Research Papers: Gas Turbines: Turbomachinery

Method for the Preliminary Fluid Dynamic Design of High-Temperature Mini-Organic Rankine Cycle Turbines

[+] Author and Article Information
Sebastian Bahamonde

Propulsion & Power,
Delft University of Technology,
Kluyverweg 1,
Delft 2629 HS, The Netherlands
e-mail: S.Bahamonde@tudelft.nl

Matteo Pini

Propulsion & Power,
Delft University of Technology,
Kluyverweg 1,
Delft 2629 HS, The Netherlands
e-mail: M.Pini@tudelft.nl

Carlo De Servi

Propulsion & Power,
Delft University of Technology,
Kluyverweg 1,
Delft 2629 HS, The Netherlands
e-mail: C.M.DeServi@tudelft.nl

Antonio Rubino

Propulsion & Power,
Delft University of Technology,
Kluyverweg 1,
Delft 2629 HS, The Netherlands
e-mail: A.Rubino@tudelft.nl

Piero Colonna

Propulsion & Power,
Delft University of Technology,
Kluyverweg 1,
Delft 2629 HS, The Netherlands
e-mail: P.Colonna@tudelft.nl

1Corresponding author.

Contributed by the Turbomachinery Committee of ASME for publication in the JOURNAL OF ENGINEERING FOR GAS TURBINES AND POWER. Manuscript received November 1, 2016; final manuscript received January 6, 2017; published online March 28, 2017. Editor: David Wisler.

J. Eng. Gas Turbines Power 139(8), 082606 (Mar 28, 2017) (14 pages) Paper No: GTP-16-1517; doi: 10.1115/1.4035841 History: Received November 01, 2016; Revised January 06, 2017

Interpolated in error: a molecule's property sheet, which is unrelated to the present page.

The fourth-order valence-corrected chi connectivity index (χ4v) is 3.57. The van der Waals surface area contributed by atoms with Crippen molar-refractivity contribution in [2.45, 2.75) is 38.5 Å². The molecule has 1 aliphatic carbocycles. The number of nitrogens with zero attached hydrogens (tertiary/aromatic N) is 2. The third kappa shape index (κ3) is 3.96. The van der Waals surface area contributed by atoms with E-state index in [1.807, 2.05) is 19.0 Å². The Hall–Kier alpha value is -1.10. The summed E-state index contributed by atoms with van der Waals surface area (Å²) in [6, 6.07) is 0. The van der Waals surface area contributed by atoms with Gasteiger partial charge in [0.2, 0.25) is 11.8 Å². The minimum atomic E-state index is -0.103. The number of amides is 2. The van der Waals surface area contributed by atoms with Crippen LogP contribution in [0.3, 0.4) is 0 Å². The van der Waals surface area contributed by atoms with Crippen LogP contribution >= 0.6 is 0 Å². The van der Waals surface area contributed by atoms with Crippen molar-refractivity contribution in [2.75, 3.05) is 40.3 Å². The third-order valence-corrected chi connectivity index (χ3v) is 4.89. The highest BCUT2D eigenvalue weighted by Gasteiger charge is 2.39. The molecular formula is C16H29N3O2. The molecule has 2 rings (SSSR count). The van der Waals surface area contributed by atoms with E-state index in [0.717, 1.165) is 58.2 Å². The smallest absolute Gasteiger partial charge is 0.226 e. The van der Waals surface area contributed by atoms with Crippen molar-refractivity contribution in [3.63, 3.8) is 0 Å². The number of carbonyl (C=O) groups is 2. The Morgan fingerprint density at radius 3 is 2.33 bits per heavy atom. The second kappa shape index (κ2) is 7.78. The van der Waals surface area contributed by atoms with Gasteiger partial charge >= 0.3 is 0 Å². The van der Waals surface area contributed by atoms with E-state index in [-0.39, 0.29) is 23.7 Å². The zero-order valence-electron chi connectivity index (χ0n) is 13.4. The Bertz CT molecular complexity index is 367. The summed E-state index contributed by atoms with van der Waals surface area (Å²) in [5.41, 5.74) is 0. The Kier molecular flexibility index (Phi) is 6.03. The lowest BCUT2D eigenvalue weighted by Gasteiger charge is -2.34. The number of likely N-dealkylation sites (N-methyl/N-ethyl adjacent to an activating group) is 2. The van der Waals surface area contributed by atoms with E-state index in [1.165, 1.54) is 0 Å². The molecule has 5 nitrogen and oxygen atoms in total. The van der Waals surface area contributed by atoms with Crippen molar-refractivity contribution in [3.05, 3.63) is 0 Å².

Widespread adoption of renewable energy technologies will arguably benefit from the availability of economically viable distributed thermal power conversion systems. For this reason, considerable efforts have been dedicated in recent years to R&D over mini-organic Rankine cycle (ORC) power plants, thus with a power capacity approximately in the 3–50 kW range. The application of these systems for waste heat recovery from diesel engines of long-haul trucks stands out because of the possibility of achieving economy of production. Many technical challenges need to be solved, as the system must be sufficiently efficient, light, and compact. The design paradigm is therefore completely different from that of conventional stationary ORC power plants of much larger capacity. A high speed turbine is arguably the expander of choice, if high conversion efficiency is targeted, thus high maximum cycle temperature. Given the lack of knowledge on the design of these turbines, which depends on a large number of constraints, a novel optimal design method integrating the preliminary design of the thermodynamic cycle and that of the turbine has been developed. The method is applicable to radial inflow, axial and radial outflow turbines, and to superheated and supercritical cycle configurations. After a limited number of working fluids are selected, the feasible design space is explored by means of thermodynamic cycle design calculations integrated with a simplified turbine design procedure, whereby the isentropic expansion efficiency is prescribed. Starting from the resulting design space, optimal preliminary designs are obtained by combining cycle calculations with a 1D mean-line code, subject to constraints. The application of the procedure is illustrated for a test case: the design of turbines to be tested in a new experimental setup named organic rankine cycle hybrid integrated device (ORCHID) which is being constructed at the Delft University of Technology, Delft, The Netherlands. The first turbine selected for further design and construction employs siloxane MM (hexamethyldisiloxane, C6H18OSi2), supercritical cycle, and the radial inflow configuration. The main preliminary design specifications are power output equal to 11.6 kW, turbine inlet temperature equal to 300 °C, maximum cycle pressure equal to 19.9 bar, expansion ratio equal to 72, rotational speed equal to 90 krpm, inlet diameter equal to 75 mm, minimum blade height equal to 2 mm, degree of reaction equal to 0.44, and estimated total-to-static efficiency equal to 77.3%. Results of the design calculations are affected by considerable uncertainty related to the loss correlations employed for the preliminary turbine design, as they have not been validated yet for this highly unconventional supersonic and transonic mini turbine. Future work will be dedicated to the extension of the method to encompass the preliminary design of heat exchangers and the off-design operation of the system.